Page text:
To Open Sea

Dearest ______,

It’s been (literally) years since I last wrote you. I guess when the swell of life tugs you in- even at its most regularised chaos- it’s still just that, chaotic. Beautiful, ugly, quiet, loud, fast, slow: life has been an onslaught of various waves.  Rest assured, it’s been mostly great, my friend. But amidst all that whirl, I might have forgotten how it is to sit down and just write to you.  I hope you’re still there, buoyed to whatever we have between me here and you there. Wherever that is.dsc_0151

But I’m still here.  And now, I’m writing.

Before I get into the minutiae of the past couple of years though (or not, let’s see how this goes), I guess the most pertinent thing would be that we’ve just turned a new year today.


A lot has been going on around the world these past few years, and it might just be easiest to assume that the coming tide is something that resembles what it’s like going out unto open sea.

I know people who work and stay on boats for long stretches of time. And I hear it gets really lonely sometimes. Even then, despite already knowing the destination, it’s hard enough to get one’s mind to stay on course. Obviously the future in general- 2017– might be harder to navigate.

But we always get there, don’t we?dsc_0127

I myself have launched my own “expedition unto open seas”. Unchartered personal territories (a voyage in as much inwards as out) that might very well test the inner Captain Ahab in me.

But let’s talk about that another time. dsc_0122

For now, I hope we all find what we’re looking for out there. Or in here.


I remain your faithful friend always,



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a wedding and 1000 funerals

Dearest ______,

I just had the best and the worst five days.

The best?

Being with the coolest and funniest group of super friends you can gather to witness an intimate and lovely wedding in Tagaytay (Philippines).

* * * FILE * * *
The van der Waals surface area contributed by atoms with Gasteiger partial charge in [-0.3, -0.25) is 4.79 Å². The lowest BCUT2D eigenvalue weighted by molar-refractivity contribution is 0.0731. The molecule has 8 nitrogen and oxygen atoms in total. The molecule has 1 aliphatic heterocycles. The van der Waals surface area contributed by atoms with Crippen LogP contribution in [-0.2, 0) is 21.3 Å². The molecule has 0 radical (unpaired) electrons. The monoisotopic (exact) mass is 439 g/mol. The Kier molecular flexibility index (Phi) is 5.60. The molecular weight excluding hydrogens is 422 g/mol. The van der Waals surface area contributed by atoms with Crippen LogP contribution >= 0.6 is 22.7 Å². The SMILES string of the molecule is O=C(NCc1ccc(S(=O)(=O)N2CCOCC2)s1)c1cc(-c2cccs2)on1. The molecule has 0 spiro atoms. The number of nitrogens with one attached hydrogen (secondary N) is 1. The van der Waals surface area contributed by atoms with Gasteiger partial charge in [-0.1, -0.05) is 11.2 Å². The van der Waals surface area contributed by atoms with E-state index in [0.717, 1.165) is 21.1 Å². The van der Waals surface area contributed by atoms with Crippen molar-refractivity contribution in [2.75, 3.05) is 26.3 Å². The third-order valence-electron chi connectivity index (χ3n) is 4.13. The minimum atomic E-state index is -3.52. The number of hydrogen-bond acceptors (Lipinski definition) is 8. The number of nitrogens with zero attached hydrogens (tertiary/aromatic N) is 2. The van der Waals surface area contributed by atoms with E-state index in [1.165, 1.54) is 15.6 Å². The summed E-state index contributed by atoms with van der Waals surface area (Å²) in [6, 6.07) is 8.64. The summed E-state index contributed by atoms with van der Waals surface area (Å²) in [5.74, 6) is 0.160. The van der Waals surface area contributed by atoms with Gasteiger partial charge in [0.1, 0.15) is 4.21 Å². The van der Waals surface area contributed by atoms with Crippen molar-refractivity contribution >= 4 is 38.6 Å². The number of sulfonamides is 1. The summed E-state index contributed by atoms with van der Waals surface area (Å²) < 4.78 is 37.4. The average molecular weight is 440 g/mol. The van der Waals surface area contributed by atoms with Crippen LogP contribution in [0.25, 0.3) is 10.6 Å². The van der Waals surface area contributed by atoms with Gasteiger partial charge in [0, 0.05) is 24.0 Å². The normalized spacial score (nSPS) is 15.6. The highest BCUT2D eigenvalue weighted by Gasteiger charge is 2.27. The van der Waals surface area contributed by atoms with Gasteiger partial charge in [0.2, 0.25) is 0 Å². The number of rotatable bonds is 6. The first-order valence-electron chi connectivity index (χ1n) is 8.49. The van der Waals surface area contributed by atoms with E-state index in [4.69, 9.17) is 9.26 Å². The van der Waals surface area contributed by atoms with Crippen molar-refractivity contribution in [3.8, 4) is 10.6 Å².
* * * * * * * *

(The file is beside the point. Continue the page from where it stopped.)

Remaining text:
I want to write to you about how amazing and memorable the whole wedding and trip had been, but sitting here in the airport right now- alone for the first time in days- I feel like the worst of my five days is just sinking in. I’ve been thinking about it every night and now the utter reality and magnitude of the situation sits in front of me at the pre- departure area. It mocks me with Christmas Carols sang with pleading cries of help and desperation. It mocks me with white Marble floors laden with dried mud and clotted blood. Of course I imagine it, but there has been this constant sense of dread blowing softly at the back of my neck. And my now unwelcome travel companion has been mocking me for the last five nights of my life: What am I going to see? How many people have I met in my lifetime who have died? How are places from my childhood holding up?

The worst?

A powerful Typhoon hitting my hometown- a small dot of a city in the Philippines, where I lived for half of my life- ravaging the place like it were some pretty male inmate in a jail cell of 10 deprived, hardened criminals. It was just that bad. 1000 funerals bad and even more death counts as I write. Bloated dead bodies covered in mud and tears lining the streets bad. Houses and properties and possessions bought with years of hard work all petrified or washed away by mud and rain bad.

I won’t even attempt to show you pictures because you’ve probably seen them on the news. And I couldn’t bear seeing them over and over again.

I won’t even attempt to tell you what Iligan City or Cagayan de Oro City are like, what makes them exceptionally unique, etc. They are very small towns in an island within the Philippines called Mindanao and that is all. But tragedy is tragedy. Calamity is calamity. Wherever you are coming from, you simply don’t wish this kind of death- and this magnitude of hurt- on anyone. Not during days before Christmas and certainly not any given day of the year.

Here are a few ways you and I can help the victims of Typhoon Sendong.

God Bless us everyone.


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